I wonder whether the Orioles will announce Lee Thomas’ hiring as assistant general manager, or whatever title they’ll give him, or make us wait until everyone is in place, including scouts and the minor league managers and coaches.
My assumption is they’ll announce Thomas sooner, since they already confirmed Gary Rajsich as director of amateur scouting.
Executive vice president Dan Duquette declined comment on Thomas during yesterday’s teleconference.
Thomas was the Phillies’ general manager from 1988-1997. He built the team that won the National League pennant in 1993. He was a Red Sox special assistant from 1998-2003, which explains his connection to Duquette.
Rick Peterson spent about four hours at the warehouse yesterday while interviewing for the minor league pitching coordinator job.
The Orioles will need to remove someone from the 40-man roster if they want to select a player in the Rule 5 draft, which will be held Thursday in Dallas. It’s the last order of business before the winter meetings conclude and everyone checks out of their hotels and rushes to the airport.
Yes, I’m going to pass along the list again. Here it is:
Pedro Florimon Jr.
Hey, look!Two catchers on the 40-man roster!
I don’t know what number Teagarden will wear, but that will be the first thing I pass along when pitchers and catchers report to Ed Smith Stadium in Sarasota.
Speaking of Ed Smith Stadium, manager Buck Showalter checked on the renovations yesterday, including more changes to the practice fields, after making a quick trip to Sarasota. I swear, that guy’s never home.
At least the Winter Meetings are in Dallas, so he’ll have home-field advantage.
I’m counting eight former Rangers on that 40-man roster. No wonder Teagarden says he’ll be comfortable with the Orioles.
Teagarden calls Strop “a power arm who comes right after you with electric stuff. I think he has three plus pitches.”
So what about Hunter?
“Tommy’s just a bulldog,” Teagarden said. “He’s got a great arm, a lot of movement on his fastball. He can cut it, he can sink it. And I love his curveball. I think it’s a plus pitch. He’s a guy who can get deep in games. He’s got a lot of weapons and a good feel for his changeup. He won a lot of big games in Texas.”
It’s too early for me to pick a darkhorse or sleeper in spring training - and I’m usually way off - but one member of the organization chose infielder Steve Tollesen, who signed a minor league contract with an invitation to spring training. Someone else in the organization raved about pitcher Miguel Socolovich’s arm. The Orioles also signed Socolovich to a minor league deal.
Pitcher Jeremy Guthrie has been elected to the Major League Baseball Players Association’s executive board as an association representative.
You probably know that the Red Sox signed former Orioles farmhand Chorye Spoone to a minor league contract and invited him to spring training. You might not know that the Phillies also were interested in him.
You heard Brady Anderson’s side of the Scott Beerer story. Now here’s Beerer’s version of how they connected and what resulted:
“My roommate knew him,” Beerer said. “I had met him while I was a pitcher in 2006 or 2007. I was pretty burned out on baseball because my arm was hurt. I was trying to figure out what to do. I asked my roommate to put me in touch with him. I asked if he could look at my swing, and he looked at me like I was crazy. I was 26 and trying to come back as a hitter. He decided to take a look and we really clicked.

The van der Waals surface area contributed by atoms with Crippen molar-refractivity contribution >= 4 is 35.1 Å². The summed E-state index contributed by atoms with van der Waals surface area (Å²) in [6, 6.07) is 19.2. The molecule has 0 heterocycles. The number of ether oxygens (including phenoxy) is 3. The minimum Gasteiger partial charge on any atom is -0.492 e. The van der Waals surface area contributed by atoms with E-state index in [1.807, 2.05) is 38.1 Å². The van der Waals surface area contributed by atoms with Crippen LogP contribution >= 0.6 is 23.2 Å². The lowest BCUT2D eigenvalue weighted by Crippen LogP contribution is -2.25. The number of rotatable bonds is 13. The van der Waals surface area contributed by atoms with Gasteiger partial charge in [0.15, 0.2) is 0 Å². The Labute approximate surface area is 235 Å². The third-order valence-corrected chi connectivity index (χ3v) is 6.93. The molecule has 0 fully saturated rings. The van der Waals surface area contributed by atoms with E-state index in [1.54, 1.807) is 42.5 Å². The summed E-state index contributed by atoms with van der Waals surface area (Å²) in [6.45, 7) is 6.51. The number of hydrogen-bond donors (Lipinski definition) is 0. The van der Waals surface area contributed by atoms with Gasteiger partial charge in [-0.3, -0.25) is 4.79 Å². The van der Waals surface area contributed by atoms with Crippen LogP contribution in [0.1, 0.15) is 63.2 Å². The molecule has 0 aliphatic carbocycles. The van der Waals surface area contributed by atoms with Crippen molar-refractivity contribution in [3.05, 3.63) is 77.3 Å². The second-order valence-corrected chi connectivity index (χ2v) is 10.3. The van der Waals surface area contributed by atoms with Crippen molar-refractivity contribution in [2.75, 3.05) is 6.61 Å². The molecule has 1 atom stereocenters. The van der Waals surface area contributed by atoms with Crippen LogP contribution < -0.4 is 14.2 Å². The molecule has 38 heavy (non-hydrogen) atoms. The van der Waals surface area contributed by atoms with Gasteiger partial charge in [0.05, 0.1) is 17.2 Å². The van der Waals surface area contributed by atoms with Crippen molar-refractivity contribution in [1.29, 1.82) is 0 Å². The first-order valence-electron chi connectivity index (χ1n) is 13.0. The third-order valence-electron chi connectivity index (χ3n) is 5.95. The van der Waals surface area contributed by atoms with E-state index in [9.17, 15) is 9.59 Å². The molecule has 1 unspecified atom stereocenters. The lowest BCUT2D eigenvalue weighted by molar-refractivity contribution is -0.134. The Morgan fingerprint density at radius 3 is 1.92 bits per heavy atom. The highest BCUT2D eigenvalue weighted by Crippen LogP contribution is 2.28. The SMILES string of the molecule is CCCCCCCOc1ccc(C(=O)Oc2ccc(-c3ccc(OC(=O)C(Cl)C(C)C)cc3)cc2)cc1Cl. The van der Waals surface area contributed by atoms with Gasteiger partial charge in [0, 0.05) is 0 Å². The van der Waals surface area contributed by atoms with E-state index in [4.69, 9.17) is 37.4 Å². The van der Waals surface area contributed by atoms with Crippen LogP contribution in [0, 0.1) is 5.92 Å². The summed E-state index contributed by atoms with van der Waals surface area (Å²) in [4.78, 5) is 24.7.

“He let me hit off a tee. This was the first day. He was telling me to try to hit the ball as far as I could, and I barely got it to the fence. In an hour, he made a few minor adjustments and I was hitting home runs. It’s just the genius of his hitting methods. And since then, we’ve been training together and hitting. Our mentalities and strength are very similar.
“Obviously, he had a lot to do with me signing with the Orioles. That’s somewhere I wanted to be. There were other teams interested, but I let it be known through my agent that Baltimore is where I wanted to be and to make it happen. I know a bunch of guys over there. We’re close because of him training them. It’s a comfortable move for me. In my heart, it felt right to go to Baltimore.”
Beerer is a longshot to play in the majors, considering his late transformation from pitcher to outfielder, but that’s his goal. He could start out at Triple-A Norfolk and be a phone call away.
“I want to be in the big leagues at some point,” he said. “It may be unrealistic to make the team in spring training. I don’t know. You never know what will happen during the year. Right now, I plan to go to Triple-A. I really have nothing to lose.
“It’s been an amazing comeback story so far. I’ll be 30 in July. I don’t put expectations on myself anymore. It’s been a fun ride and I can’t believe where I’ve gotten the last 2 1/2 years. I still only have a handful of at-bats. It’s a big learning curve for me. I’m still learning the ropes. But I hope at some point this year to be in the big leagues.”
NOTE: According to multiple reports, the player to be named later in the Taylor Teagarden trade will come from a list of four players from the Orioles’ organization who are eligible for the Rule 5 draft. That’s why his identity won’t be revealed until Thursday at the earliest.